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Fearful of repeat attack, Tel Aviv bolsters security at schools

City says it will increase patrols around educational institutes after gunmen kill 4 at Sarona Market; neighboring Ramat Gan follows suit

Israeli medical and security forces at the scene of a terrorist attack at the Sarona Market shopping center, Tel Aviv, June 8, 2016. (Ben Kelmer/Flash90)
Israeli medical and security forces at the scene of a terrorist attack at the Sarona Market shopping center, Tel Aviv, June 8, 2016. (Ben Kelmer/Flash90)

Tel Aviv and the adjoining city of Ramat Gan will deploy extra security to schools and other institutions Thursday, a day after terror struck a popular shopping and dining complex in the heart of central Israel.

In Tel Aviv, security will be increased around schools and other educational sites with a focus on kindergartens as well as municipal buildings. Police will also up their presence at other crowded locations in the city.

Ramat Gan, which abuts Tel Aviv, said it will likewise increase police patrols near educational institutes and construction sites in the city. The municipality also planned to up security near the diamond center business district and other areas where crowds gather.

Officials called on residents to be alert to any suspicious activity they encounter.

Four people were killed and 16 more injured when two Palestinian terrorists opened fire inside a restaurant in the Sarona Market shopping complex in central Tel Aviv on Wednesday night. The two gunmen, who were in Israel illegally, were caught shortly after the attack.

Three of the victims remained in intensive care Thursday morning at nearby Ichilov Hospital, along with one of the attackers who was shot by a security guard, according to a hospital spokesperson.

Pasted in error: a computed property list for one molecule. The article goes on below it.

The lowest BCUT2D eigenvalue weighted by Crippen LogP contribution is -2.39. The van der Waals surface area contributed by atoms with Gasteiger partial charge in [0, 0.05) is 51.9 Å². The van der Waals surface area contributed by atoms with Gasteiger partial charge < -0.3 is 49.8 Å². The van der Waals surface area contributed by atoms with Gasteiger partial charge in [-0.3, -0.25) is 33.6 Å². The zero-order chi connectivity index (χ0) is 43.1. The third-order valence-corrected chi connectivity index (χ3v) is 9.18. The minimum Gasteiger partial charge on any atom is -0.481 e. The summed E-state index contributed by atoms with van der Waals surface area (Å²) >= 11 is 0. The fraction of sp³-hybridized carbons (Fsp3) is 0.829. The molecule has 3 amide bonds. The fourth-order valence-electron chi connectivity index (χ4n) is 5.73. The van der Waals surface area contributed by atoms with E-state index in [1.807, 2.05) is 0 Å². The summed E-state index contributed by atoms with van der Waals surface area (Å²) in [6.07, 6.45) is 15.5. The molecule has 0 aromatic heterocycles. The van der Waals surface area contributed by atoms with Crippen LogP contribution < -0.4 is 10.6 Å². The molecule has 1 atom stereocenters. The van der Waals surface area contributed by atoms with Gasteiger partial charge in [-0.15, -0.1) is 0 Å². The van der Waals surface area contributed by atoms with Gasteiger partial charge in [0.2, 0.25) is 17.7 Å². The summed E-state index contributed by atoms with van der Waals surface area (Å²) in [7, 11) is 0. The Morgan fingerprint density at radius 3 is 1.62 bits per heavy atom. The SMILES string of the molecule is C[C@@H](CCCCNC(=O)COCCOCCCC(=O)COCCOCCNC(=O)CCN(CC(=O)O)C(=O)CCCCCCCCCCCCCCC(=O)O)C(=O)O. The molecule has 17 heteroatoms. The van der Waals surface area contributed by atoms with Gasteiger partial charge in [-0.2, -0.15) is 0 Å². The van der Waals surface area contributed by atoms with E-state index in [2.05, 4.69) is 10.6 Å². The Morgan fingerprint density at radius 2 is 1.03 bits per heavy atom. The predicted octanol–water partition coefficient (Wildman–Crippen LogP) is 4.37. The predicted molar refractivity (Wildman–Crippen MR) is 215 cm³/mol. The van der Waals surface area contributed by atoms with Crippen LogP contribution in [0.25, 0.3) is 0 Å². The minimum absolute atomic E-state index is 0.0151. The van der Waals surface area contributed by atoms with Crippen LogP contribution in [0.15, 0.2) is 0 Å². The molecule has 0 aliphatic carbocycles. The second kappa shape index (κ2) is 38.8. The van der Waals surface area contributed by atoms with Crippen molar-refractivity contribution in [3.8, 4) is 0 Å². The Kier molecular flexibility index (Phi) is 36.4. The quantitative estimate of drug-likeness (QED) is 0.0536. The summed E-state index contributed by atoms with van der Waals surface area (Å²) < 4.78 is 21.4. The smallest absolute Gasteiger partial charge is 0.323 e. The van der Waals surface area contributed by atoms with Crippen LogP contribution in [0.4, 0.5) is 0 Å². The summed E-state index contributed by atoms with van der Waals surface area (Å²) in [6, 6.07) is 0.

The decision to up security near building sites likely stems from the high concentration of Palestinian laborers who work in the construction industry. Building sites have in the past been the site or starting point for terror attacks.

While the Defense Ministry revoked permits for Palestinians to visit Israel over the Ramadan holy month in response to the attack Thursday, work permits were largely left unaffected, as in the aftermath of previous terror attacks.

Israeli police officers search for a gunman near the scene of a shooting attack in Tel Aviv, January 1, 2016. (AP/Oded Balilty)
Israeli police officers search for a gunman near the scene of a shooting attack in Tel Aviv, January 1, 2016. (AP/Oded Balilty)

Following a deadly shooting in Tel Aviv in January 1, many parents in the city and surrounding suburbs kept their kids home from school over fears of a new attack, though in that case gunman Nashat Milhelm remained on the loose for several days before being caught near his home in northern Israel.

Prime Minister Benjamin Netanyahu on Wednesday night vowed “decisive action” to track down those responsible for what was the third deadly attack in Tel Aviv this year.

The two suspects were named in Palestinian media reports as Muhammad and Khalid Muhamra. One of the men was shot by a security guard and seriously injured, the second was arrested by police and taken in for questioning. The Hamas terror organization claimed the two as members.

In an official statement on Twitter early on Thursday, Hamas praised the shooting as “heroic” and intimated that more attacks would follow over the month-long Muslim holiday of Ramadan, which started this week.

The two 21-year-old men from the West Bank village of Yatta, near Hebron, had no criminal record.

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